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Examine Fabrics When Working on Interior Design

Fabric is a good element for interior decorating. Not only can fabric help touch-up mistakes, but it adds to the overall atmosphere of a home. Fabric is a rather “mobile” material. Unlike many other elements used in interior decorating, fabric can be modified quite easily. However, if you’re not the type of person who likes to experiment with changing and/or adjusting design elements, you should choose your fabrics carefully. When choosing fabrics for curtains, for example, you should consider the climate, the size of a room, and the proportions of window openings. Color, pattern, and cloth structure are important elements to consider as well.


Rules for fabric design


When selecting a specific curtain, it’s necessary to consider more than just style -- it’s also necessary to consider the size of a dwelling, the height of the ceilings, the landscape behind the windows, the location of lamps, and compatibility with other textiles in the dwelling.


Contrasting curtains with a cross-stripe pattern make the walls appear wider; vertical stripes make the room appear higher than it actually is. Blue, grey, dark blue and violet tones create a cool sensation; beige, yellow, red and terracotta colors, on the other hand, “warm up” a space. Bright curtains are impressive, but it’s difficult to make them agree with other objects in the room. Dense, heavy curtains tend to block out sunlight; designers therefore recommend using them on south-facing windows.


The fabric should look well both in the afternoon and in the evening. For example, muslin cloth produces the effect of matte glass when sunlight hits it from behind. In the evening, the same cloth becomes opaque when covered with artificial light and creates an atmosphere of coziness and security.


The fabric should not merge with the rest of the interior –- it’s better to use cloth that is one tone lighter or darker. The color of curtains should be chosen in the same tone as the upholstery of furniture, not in the same tone as wallpaper because we change wallpaper more often than upholstery. It’s also necessary to pay attention to the practical, operational properties of your cloth: good fabrics have anti-dust impregnation; they don’t fade, don’t burn out, and don’t shrink.


Do not try to skimp on the amount of fabric you use. Curtains touching the floor win from their big volume of material. Many people tend to think that a few missing centimeters aren’t that important, but they can play a huge role: a curtain will look short if the distance between the curtain and the floor is more than two centimeters.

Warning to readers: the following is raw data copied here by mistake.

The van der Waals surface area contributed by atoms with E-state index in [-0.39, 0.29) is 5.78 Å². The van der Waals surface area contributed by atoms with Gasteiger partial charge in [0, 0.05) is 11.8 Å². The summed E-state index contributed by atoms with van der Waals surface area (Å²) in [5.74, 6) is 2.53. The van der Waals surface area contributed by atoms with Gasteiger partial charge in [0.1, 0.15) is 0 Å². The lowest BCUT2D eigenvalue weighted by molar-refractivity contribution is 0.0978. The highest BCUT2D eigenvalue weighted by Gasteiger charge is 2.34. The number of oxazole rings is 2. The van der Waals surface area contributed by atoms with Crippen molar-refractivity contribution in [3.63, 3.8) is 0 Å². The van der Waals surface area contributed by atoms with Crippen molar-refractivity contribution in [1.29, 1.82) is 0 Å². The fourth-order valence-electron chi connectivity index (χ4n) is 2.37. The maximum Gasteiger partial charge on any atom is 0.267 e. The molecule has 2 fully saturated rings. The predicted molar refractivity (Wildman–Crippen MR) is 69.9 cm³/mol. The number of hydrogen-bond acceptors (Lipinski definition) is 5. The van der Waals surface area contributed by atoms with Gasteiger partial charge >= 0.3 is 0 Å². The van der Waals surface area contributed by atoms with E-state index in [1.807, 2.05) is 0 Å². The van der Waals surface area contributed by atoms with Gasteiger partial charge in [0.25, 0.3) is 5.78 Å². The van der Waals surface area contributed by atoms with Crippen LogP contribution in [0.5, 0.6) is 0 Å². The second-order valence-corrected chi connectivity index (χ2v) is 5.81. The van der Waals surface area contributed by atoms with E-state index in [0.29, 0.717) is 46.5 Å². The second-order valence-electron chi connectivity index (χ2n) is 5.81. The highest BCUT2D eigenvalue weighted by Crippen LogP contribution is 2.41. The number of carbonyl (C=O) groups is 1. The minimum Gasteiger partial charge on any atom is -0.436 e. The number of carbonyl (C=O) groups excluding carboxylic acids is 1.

Draperies are a decorative alternative to traditional curtains. A window can be decorated with the help of one fabric or several. Depending on the chosen fabric, multiple layers create an atmosphere of luxury. Fabrics with contrasting linings can be wrapped around a cornice, and fixed with a volumetric plait. A bright sari material attached to a cornice is also impressive.


A classic alternative to a drapery is a simple cornice wrapped up in a long piece of cloth, with both ends hanging down symmetrically from the window. You can hang your draperies up like a loop, or let both edges fall down to the floor. Light draperies are often used together with opaque curtains and protect a room from curious neighbors and hot sunlight.


In one style


Creative interior designers often use curtains, furniture upholstery, and pillow covers made of the same fabric. There are, in fact, many design firms which specialize in it. These firms develop a sketch according to a customer’s wishes and then offer fabric choices from a book of sample fabrics. The approved project is finalized, and all previous decisions are modified according to the needs of a particular house. Ready-made collections of fabric are also normally available for sale. These fabrics meet different trends and styles, from classic to avante guard to hi-tech.




According to cloth manufacturers, interior design preferences tend to follow clothing trends. It’s not coincidental that Calvin Klein and Versace present their creations at interior design exhibitions -- leading stylists are seriously engaged in textile ensembles for interiors.


One such trend characterizes in-style upholstery fabrics. They have a large, often geometrical pattern, with a prevalence of pastel colors that suit the decoration of minimalist furniture. The fabrics in such styles are mainly synthetic.


Another fashionable trend is the use of natural fabrics, especially quiet, pastel or light tones combined with natural materials (wood and metal). They combine well with other elements within a modern house.


There are, however, fashionable upholsteries in conservative styles that work well for traditional, classic interiors. Among them are silk and gobelin fabrics with traditional patterns (flowers, pastoral patterns). These upholsteries are characterized by a prevalence of quiet, soft tones: dark-purple, green, blue or bronze are good examples.

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